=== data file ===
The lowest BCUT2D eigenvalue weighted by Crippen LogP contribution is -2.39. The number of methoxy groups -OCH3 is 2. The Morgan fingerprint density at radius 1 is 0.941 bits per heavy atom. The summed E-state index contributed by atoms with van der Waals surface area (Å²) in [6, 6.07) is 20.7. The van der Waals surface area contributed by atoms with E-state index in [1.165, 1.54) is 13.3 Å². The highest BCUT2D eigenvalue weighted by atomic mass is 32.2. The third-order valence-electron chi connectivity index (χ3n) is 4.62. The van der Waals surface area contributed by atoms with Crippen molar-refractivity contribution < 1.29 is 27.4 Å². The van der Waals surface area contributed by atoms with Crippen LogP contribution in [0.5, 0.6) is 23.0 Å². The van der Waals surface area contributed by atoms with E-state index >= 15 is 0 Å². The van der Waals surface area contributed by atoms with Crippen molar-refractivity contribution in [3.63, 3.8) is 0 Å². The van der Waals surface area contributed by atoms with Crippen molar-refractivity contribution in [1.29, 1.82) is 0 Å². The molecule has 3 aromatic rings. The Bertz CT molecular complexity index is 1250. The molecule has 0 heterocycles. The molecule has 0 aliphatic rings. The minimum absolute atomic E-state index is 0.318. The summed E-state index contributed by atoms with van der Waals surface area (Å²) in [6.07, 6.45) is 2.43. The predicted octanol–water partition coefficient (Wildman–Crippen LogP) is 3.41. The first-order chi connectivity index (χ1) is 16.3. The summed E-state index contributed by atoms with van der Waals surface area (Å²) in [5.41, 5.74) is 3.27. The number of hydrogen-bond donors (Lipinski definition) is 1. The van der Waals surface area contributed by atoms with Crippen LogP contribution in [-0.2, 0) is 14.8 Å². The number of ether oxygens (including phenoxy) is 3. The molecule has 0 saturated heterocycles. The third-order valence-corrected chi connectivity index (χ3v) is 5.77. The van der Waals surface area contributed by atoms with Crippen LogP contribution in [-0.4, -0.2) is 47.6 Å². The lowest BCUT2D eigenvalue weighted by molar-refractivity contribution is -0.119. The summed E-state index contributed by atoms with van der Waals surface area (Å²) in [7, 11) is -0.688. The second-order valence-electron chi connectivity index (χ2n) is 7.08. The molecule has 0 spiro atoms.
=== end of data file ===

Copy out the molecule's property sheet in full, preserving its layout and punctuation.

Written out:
The lowest BCUT2D eigenvalue weighted by Crippen LogP contribution is -2.39. The number of methoxy groups -OCH3 is 2. The Morgan fingerprint density at radius 1 is 0.941 bits per heavy atom. The summed E-state index contributed by atoms with van der Waals surface area (Å²) in [6, 6.07) is 20.7. The van der Waals surface area contributed by atoms with E-state index in [1.165, 1.54) is 13.3 Å². The highest BCUT2D eigenvalue weighted by atomic mass is 32.2. The third-order valence-electron chi connectivity index (χ3n) is 4.62. The van der Waals surface area contributed by atoms with Crippen molar-refractivity contribution < 1.29 is 27.4 Å². The van der Waals surface area contributed by atoms with Crippen LogP contribution in [0.5, 0.6) is 23.0 Å². The van der Waals surface area contributed by atoms with E-state index >= 15 is 0 Å². The van der Waals surface area contributed by atoms with Crippen molar-refractivity contribution in [3.63, 3.8) is 0 Å². The van der Waals surface area contributed by atoms with Crippen molar-refractivity contribution in [1.29, 1.82) is 0 Å². The molecule has 3 aromatic rings. The Bertz CT molecular complexity index is 1250. The molecule has 0 heterocycles. The molecule has 0 aliphatic rings. The minimum absolute atomic E-state index is 0.318. The summed E-state index contributed by atoms with van der Waals surface area (Å²) in [6.07, 6.45) is 2.43. The predicted octanol–water partition coefficient (Wildman–Crippen LogP) is 3.41. The first-order chi connectivity index (χ1) is 16.3. The summed E-state index contributed by atoms with van der Waals surface area (Å²) in [5.41, 5.74) is 3.27. The number of hydrogen-bond donors (Lipinski definition) is 1. The van der Waals surface area contributed by atoms with Crippen LogP contribution in [-0.2, 0) is 14.8 Å². The number of ether oxygens (including phenoxy) is 3. The molecule has 0 saturated heterocycles. The third-order valence-corrected chi connectivity index (χ3v) is 5.77. The van der Waals surface area contributed by atoms with Crippen LogP contribution in [-0.4, -0.2) is 47.6 Å². The lowest BCUT2D eigenvalue weighted by molar-refractivity contribution is -0.119. The summed E-state index contributed by atoms with van der Waals surface area (Å²) in [7, 11) is -0.688. The second-order valence-electron chi connectivity index (χ2n) is 7.08. The molecule has 0 spiro atoms.